Monday, July 28, 2014

What A Drag!


Today was 'Drag the Yard' day, so we got some chain, grabbed one of the huge old railroad ties out back and strapped it to the Jeep.  Now that the Hell-begotten junipers and their stumps are gone, we are down to things like tumbleweeds, nettles, bullheads, etc.  Plus the requisite half a cubic ton of trash, some of which continues to surface after every hard rain like a gift from Satan.

So, around and around we went.

The weeds laughed and merely looked well-groomed.

Hmmm...OK, a few more rounds of dragging, doing our best to avoid the little orange cable TV flag markers.

Better...but we still had lots to contend with.

Not to mention the crap in the corners that the drag couldn't reach.

We also tried to avoid the white marker paint the fence guys had put down.  This is where the divider fence for my raised bed vegetable garden will go.

The railroad tie could only do so much, so we switched to a chunk of scrap chain link weighted with cinder blocks to try and rip the weeds out. 

The bag of chicken food in the back of the Jeep just gave it more traction.

The chain link finishes what the railroad tie started.  Kind of.

Round and round we go.
Vroomy vroom vroom!

MORE WEIGHT!  Time for some of those damned rocks to earn their keep.

The chickens were going insane because here we were scratching with another big autochicken and they couldn't join in.

Pretty soon we went full bore and used chain link, cinder blocks, rocks AND railroad ties.  This did the trick!

...except those damned corners.  I see some hand clearing in my future. But hey, at least the bulk of the ground is cleared enough so that the fence guys won't kill themselves.

What won't I not miss about the back part of the old field fence.  One stiff breeze and the thing is toast.

Especially the gate.  The gate is like the crowning joke.  Held kinda-shut by rusty baling wire, the rocks help hold it in place and we pray they keep the larger critters out.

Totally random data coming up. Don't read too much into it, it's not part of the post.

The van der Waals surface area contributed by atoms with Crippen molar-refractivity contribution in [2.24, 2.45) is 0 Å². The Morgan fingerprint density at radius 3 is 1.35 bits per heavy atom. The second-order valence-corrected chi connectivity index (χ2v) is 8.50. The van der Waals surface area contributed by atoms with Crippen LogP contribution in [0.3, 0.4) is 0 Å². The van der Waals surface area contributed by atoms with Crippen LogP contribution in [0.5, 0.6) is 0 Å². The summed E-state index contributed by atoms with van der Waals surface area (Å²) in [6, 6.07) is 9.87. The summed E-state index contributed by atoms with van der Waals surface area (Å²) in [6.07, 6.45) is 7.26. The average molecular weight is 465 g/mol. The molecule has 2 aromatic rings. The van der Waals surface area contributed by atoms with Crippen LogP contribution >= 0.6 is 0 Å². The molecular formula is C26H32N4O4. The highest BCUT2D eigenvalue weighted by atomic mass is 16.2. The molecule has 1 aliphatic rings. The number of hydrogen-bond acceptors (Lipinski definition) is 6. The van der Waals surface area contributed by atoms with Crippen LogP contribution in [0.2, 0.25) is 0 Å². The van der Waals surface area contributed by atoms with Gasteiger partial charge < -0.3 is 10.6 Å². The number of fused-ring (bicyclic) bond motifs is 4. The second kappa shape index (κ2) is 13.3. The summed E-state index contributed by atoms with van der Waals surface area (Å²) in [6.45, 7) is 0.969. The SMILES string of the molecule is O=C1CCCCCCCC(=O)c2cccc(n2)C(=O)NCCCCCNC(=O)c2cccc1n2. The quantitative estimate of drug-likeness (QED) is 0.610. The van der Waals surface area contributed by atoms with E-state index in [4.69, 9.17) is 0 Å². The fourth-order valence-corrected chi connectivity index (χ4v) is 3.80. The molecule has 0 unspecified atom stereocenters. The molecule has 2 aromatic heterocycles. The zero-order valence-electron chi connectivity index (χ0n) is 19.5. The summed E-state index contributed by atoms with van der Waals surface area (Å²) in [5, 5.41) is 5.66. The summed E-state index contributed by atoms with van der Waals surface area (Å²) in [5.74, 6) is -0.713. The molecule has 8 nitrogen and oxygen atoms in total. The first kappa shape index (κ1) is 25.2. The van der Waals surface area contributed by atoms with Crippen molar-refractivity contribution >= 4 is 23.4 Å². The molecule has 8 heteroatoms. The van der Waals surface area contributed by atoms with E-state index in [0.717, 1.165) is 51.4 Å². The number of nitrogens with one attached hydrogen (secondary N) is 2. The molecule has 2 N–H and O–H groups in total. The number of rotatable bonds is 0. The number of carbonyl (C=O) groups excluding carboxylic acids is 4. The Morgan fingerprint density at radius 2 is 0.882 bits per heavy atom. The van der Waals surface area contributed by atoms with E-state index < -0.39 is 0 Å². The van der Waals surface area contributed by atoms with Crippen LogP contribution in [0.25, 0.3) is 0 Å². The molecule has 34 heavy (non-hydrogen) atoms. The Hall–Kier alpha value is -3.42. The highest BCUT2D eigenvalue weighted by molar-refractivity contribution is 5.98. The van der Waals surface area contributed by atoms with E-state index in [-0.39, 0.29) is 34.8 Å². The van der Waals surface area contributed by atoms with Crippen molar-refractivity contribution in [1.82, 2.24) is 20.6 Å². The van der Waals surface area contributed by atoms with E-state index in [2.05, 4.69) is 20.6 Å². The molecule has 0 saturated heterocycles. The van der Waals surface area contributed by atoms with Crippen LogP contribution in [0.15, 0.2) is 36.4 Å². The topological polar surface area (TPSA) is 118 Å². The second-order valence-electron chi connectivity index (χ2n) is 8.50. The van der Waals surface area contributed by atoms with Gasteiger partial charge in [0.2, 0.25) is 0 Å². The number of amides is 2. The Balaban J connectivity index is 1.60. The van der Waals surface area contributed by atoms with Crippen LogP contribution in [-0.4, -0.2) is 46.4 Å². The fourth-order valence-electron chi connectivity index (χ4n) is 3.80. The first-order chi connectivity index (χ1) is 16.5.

Niiiiccee.....I especially like how the latch doesn't come within 4 inches of the gate.  Helpful!

The yard did it's requisite weird shit barfing.  This damned thing was ridiculously sharp.  Husband says it's a chunk of spiky metal that acts as a roofing cap.

It looks like someone's rototiller got ahold of it.  The kid said she could wear it on her fist as defense against bullies.  While I agree that high school can be tough, that might be taking things a *bit* too far.

New Origami!

A few new folds for the upcoming road trip the kid and I are taking next month.  Since we'll be going up Highway 1 on the southern and central California coast, seashells with pearls (I know I KNOW, scallops don't make pearls.  Artistic license, baby!) and a new fold for me--seals.  I altered the model a bit on the flippers and tail to be more seal-like.  The seals are a bit derpy looking since it takes me a bit to get new models folded smoothly and get my act together, but they'll do.

Also, another of my very own folds--leaves!  Kind of a modular stylized maple leaf in this case.  I plan on making one large and one small leaf in the same or complimentary paper and stringing them on cord so they can be draped over branches and whatnot.

The thicker paper was a bit of a bear to fold but sure looks pretty.  The thinner tissue tends to curl up a little so I'll have to figure out a way to reinforce it some.

Anyway, these will be left next month as we wend our way from home, down Highway 395 through the Owens Valley to southern California, up the coast, into Yosemite and then home!  I've been promising the kid a road trip all summer as a reward for all of the heavy work we've been doing around here so she's *just* about to explode with anticipation.

Sunday, July 27, 2014

2014 Chickam Chick Final Update!

Well, in a few days the extra rooboys from this year--Cattywampus, NotASandwich, Patches, Jerk, Ribbit and Ratchet--will be rehomed via a local poultry swapmeet, so here is the final update for our thirteen 2014 Chickam chicks!

Oldest chicks first!